It had rained heavily on the morning we left Rabat. The roads were still soaked as we dodged through the city centre and out onto the Casablanca road. Cycling along the edges of the road was a filthy, gritty experience because of the soil having been washed onto the road by the rain. It was quite warm, with the sun appearing regularly between the small clouds. The road was fat and fast, however, as we shot along parallel to the coast and a railway line (which we had thought about taking at one point, but we were discouraged by the hassle of getting the bikes onto the train).
The countryside was not particularly interesting. We stopped in a small town in a café for a couple of drinks. At one point, after having left the café, on a straight stretch, we stopped for lunch, cooking up some tinned ravioli and peas, finishing off lunch with some yoghurts.
Suddenly, while sitting on the edge of the road, we saw a police motorcyclist with his lights flashing speeding along the road waving everything down. He sped past in the direction of Rabat. Just behind him, another police motorcyclist screamed past us. No more than a minute later, a whole cavalcade of police motorcyclists and expensive looking cars sped into view. As it came past us, we realised it was someone important who actually waved at us as we stared at them. Dan and I looked at each other after the caravan had gone past us. “Bloody hell” I said, “That was Ronald and Nancy Reagan!”
By this stage, we were standing up and were feeling stunned, amazed, bewildered and amused. Was it really them? Is this country mad? What’s going on? We laughed nervously. For the rest of the afternoon, I pondered on what we had seen. It made what would have been a very ordinary day’s ride bearable.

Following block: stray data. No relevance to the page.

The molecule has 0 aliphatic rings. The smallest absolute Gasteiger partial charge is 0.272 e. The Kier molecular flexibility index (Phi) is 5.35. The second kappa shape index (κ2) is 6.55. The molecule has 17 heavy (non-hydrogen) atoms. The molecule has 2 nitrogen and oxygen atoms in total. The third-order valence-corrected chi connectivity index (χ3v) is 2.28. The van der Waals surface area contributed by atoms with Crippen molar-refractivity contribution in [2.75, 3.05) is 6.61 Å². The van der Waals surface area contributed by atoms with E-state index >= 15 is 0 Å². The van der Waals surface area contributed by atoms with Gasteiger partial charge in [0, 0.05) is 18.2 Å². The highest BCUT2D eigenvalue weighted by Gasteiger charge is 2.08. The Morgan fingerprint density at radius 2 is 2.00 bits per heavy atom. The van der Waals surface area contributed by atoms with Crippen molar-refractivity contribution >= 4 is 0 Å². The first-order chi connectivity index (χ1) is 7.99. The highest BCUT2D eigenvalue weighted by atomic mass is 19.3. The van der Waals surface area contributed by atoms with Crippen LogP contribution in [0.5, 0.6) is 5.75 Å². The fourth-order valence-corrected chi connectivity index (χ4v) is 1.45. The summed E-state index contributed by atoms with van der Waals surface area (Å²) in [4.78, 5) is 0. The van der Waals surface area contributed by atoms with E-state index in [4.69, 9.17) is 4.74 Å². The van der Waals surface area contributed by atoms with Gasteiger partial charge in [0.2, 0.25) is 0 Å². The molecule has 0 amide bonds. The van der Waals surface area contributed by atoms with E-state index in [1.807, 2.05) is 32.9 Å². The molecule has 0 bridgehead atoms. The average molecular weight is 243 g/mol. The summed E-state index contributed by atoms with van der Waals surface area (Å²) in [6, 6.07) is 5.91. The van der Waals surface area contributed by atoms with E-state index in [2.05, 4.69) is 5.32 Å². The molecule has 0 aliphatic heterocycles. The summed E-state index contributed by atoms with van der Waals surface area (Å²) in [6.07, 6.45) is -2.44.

Casablanca soon appeared, large and sprawling. We stopped, eventually, outside the medina and walked in with our bikes, looking for a hotel. Hustlers and touts came up to us, as usual. I was getting very bored of them. They are very tiresome in Morocco. Dan, at one point, elbowed one of them in the stomach who had grabbed him. I went into a couple of hotels but they were full, uninterested or only spoke Berber [I recall an incident in Chefchaouen where Dan and I had asked to go into a ‘hammam’ (like a Turkish bath), but the man at the entrance had refused us entry, citing that he thought it was likely that we, as westerners, had AIDS! Such was the suspicious and unenlightened nature of some of the locals. I was getting the same feeling at these hotels].We were in no mood for this and walked out of the medina, sick to the eyeballs of these places where we were hassled relentlessly.
Casablanca’s medina is not a patch on that of Fes, In fact, it is rather dull and nasty. We stayed in an expensive hotel (by our standards) nearby called the Hotel du Foucauld. It was ordinary but we had the advantage of a lift to use to get our bikes and kit into our room.
We showered and went out to find a Vietnamese restaurant that was recommended in our guide book.
Distance 99 kms Average speed 12.7 kmh Time 7 hours 45 minutes
Will Hawkins lives in Lincolnshire with his family, works in a technology company in London and does as many micro-adventures as he can.
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